The Statistics

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More than 1 in 5 children live in food insecure households in the United States.  Thought of as the only superpower in the world, yet we cannot feed and care for our most valuable asset - our youth.

We believe hunger is a by-product, and has many root causes to why people are not afforded consistent food stuffs.  We will give opportunity and hope to those at-risk youth through soft skill development, skill set training in the hospitality and technology industry, mentor-ship, and a way to create their own path built upon confidence and knowledge. 

Good nutrition, particularly in the first three years of life, is important in establishing a good foundation that has implications for a child’s future physical and mental health, academic achievement, and economic productivity.

Unfortunately, food insecurity is an obstacle that threatens that critical foundation. Nearly 17 million children under 18 in the United States live in households where they are unable to consistently access enough nutritious food necessary for a healthy life. Although food insecurity is harmful to any individual, it can be particularly devastating among children due to their increased vulnerability and the potential for long-term consequences.

The problem of child hunger is not simply a moral issue.  Scientific evidence suggests that food insecure children are less likely to become productive citizens. Research has shown that food insecurity and hunger can pose serious threats to children’s health, growth, and development.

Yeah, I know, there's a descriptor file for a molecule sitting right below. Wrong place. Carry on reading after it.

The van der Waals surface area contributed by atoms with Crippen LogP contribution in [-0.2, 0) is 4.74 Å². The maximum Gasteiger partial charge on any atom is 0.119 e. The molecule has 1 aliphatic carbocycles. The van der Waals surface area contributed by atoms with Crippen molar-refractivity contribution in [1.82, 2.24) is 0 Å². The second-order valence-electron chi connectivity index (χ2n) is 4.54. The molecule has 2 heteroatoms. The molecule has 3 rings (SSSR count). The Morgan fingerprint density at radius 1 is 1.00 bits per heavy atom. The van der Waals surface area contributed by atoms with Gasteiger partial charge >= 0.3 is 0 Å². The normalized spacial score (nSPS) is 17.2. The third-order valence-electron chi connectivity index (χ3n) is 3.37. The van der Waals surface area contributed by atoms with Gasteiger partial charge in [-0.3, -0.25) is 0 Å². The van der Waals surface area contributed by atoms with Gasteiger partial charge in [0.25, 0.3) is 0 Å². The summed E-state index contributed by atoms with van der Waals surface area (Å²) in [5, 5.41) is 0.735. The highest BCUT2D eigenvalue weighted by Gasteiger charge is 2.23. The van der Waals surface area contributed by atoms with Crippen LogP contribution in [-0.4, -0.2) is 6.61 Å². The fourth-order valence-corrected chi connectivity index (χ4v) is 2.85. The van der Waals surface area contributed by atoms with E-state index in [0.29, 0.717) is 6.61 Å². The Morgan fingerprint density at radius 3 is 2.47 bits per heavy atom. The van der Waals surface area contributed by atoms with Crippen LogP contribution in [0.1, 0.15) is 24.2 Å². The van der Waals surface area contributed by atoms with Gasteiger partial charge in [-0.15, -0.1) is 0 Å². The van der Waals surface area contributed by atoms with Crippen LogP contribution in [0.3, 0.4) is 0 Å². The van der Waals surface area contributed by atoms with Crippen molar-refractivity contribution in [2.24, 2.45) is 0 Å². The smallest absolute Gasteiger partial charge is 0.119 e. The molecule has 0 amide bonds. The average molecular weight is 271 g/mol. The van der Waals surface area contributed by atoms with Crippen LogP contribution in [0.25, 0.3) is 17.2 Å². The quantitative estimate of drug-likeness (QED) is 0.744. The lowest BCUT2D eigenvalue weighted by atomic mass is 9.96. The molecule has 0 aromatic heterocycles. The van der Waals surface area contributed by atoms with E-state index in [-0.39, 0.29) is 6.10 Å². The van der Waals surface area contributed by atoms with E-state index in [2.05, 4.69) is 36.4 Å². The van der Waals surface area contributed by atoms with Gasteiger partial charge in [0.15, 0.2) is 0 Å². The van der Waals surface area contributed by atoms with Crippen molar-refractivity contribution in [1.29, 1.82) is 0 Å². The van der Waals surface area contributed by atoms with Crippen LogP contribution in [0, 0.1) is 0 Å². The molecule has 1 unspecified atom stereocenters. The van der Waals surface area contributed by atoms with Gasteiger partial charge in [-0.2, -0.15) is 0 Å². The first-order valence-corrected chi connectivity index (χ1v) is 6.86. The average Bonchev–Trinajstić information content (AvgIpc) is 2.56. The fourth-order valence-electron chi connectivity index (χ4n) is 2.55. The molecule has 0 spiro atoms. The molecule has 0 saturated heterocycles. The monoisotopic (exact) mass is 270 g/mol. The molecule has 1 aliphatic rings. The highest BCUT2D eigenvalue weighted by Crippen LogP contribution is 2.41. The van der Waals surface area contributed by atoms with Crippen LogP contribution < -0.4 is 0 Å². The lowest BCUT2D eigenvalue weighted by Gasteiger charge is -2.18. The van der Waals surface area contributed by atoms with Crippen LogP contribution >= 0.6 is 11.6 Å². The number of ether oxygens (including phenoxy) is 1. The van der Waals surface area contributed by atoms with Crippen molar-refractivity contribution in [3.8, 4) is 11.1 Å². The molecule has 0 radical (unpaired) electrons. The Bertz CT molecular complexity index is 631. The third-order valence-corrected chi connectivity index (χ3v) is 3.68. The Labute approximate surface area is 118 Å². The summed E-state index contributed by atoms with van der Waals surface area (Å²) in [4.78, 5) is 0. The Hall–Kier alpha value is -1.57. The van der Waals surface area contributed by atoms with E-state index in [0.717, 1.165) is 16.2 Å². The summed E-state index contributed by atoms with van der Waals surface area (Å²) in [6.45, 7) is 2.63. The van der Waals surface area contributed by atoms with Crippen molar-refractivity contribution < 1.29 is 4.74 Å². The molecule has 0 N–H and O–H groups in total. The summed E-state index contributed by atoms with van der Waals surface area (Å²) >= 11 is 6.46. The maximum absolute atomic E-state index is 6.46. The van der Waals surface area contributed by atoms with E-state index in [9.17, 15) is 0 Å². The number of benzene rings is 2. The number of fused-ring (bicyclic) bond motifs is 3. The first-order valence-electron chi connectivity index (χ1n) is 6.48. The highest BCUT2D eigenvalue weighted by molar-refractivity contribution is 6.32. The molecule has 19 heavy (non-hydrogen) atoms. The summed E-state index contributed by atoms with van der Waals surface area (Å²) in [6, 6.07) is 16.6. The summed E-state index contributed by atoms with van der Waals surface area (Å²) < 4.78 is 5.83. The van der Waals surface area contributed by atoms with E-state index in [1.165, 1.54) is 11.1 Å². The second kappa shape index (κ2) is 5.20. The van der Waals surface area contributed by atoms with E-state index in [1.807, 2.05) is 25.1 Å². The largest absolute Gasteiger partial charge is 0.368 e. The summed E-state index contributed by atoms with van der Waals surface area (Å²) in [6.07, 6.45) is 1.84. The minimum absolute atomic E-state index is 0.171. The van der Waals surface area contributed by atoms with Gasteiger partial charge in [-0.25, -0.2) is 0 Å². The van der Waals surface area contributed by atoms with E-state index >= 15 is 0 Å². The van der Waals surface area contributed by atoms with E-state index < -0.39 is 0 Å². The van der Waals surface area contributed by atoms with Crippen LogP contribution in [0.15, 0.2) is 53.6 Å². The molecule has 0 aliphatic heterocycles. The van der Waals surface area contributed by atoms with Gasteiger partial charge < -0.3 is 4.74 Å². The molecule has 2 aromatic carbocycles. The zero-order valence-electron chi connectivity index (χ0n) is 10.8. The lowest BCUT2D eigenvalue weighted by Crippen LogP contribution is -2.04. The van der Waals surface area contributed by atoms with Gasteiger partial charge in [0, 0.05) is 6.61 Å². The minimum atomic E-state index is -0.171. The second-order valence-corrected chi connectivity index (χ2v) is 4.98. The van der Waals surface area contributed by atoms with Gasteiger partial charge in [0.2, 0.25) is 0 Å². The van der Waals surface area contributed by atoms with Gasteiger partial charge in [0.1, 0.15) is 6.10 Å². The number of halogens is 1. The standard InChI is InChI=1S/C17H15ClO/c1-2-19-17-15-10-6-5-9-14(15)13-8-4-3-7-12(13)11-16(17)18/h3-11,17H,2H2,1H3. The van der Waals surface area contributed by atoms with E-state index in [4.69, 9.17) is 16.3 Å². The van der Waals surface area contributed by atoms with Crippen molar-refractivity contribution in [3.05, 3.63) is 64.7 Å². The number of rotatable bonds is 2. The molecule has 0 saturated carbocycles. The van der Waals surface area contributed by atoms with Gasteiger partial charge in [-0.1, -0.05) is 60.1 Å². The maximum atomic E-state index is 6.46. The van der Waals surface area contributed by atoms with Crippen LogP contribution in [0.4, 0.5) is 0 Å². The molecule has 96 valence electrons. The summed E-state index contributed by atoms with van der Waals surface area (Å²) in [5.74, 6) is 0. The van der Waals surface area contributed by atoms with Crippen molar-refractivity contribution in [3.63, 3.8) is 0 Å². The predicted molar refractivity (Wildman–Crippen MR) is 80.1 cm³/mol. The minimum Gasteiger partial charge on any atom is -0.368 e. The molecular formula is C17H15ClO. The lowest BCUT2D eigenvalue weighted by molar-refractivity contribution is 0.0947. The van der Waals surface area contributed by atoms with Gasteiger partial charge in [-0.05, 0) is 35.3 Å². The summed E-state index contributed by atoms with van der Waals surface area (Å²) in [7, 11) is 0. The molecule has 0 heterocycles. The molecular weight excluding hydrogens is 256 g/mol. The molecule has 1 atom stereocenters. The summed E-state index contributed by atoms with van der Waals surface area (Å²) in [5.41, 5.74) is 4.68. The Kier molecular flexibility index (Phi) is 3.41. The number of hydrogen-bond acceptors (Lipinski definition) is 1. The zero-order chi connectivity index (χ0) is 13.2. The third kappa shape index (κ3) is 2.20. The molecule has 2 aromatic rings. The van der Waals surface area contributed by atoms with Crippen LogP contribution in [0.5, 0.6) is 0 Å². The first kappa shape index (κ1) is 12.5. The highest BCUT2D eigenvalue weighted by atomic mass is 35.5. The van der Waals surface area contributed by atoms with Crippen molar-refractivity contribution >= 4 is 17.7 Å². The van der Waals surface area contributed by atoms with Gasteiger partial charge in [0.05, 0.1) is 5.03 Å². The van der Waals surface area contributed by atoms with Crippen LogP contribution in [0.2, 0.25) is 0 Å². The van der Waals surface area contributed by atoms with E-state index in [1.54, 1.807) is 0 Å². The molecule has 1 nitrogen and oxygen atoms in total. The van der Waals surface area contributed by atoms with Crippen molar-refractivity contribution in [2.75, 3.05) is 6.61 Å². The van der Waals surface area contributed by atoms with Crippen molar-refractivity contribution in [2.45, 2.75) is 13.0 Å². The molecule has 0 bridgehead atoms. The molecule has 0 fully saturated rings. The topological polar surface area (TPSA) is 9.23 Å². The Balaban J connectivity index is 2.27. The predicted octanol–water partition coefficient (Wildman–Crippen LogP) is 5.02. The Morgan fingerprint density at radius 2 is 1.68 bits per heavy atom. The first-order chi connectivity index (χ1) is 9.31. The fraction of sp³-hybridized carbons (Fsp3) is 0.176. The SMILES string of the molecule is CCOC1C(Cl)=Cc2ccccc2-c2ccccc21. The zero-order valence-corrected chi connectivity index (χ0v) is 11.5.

Proper nutrition is vital to the growth and development of children, particularly for low-income children.  The nation’s economic growth depends on the well-being of our children. As such, the existence of child hunger in the United States threatens future American prosperity.

Some Quick Stats

  • Kentucky ranks 4th highest in the nation for poverty.
  • Kentucky ranks 17th in household food insecurity with a rate of 17.2%.*
  • Kentucky ranks 28th in child food insecurity with a rate of 22.4%.*
  • In Indiana, the 14.4% food insecurity rate is estimated to be 950,720 Hoosiers at risk of hunger.
  • In Indiana, Child food insecurity numbers are estimated at 301,990, or 19.1%.
  • In Indiana, County averages range from 12.6% in Hamilton County to several counties at or above 20%, with many counties nearing a quarter of children in the county being food insecure, including Fayette, Switzerland, Sullivan, and Wayne Counties at over 23%.

What is the definition of food insecurity?

The lack of access at times to enough food for an active, healthy life; limited or uncertain availability of nutritionally adequate foods.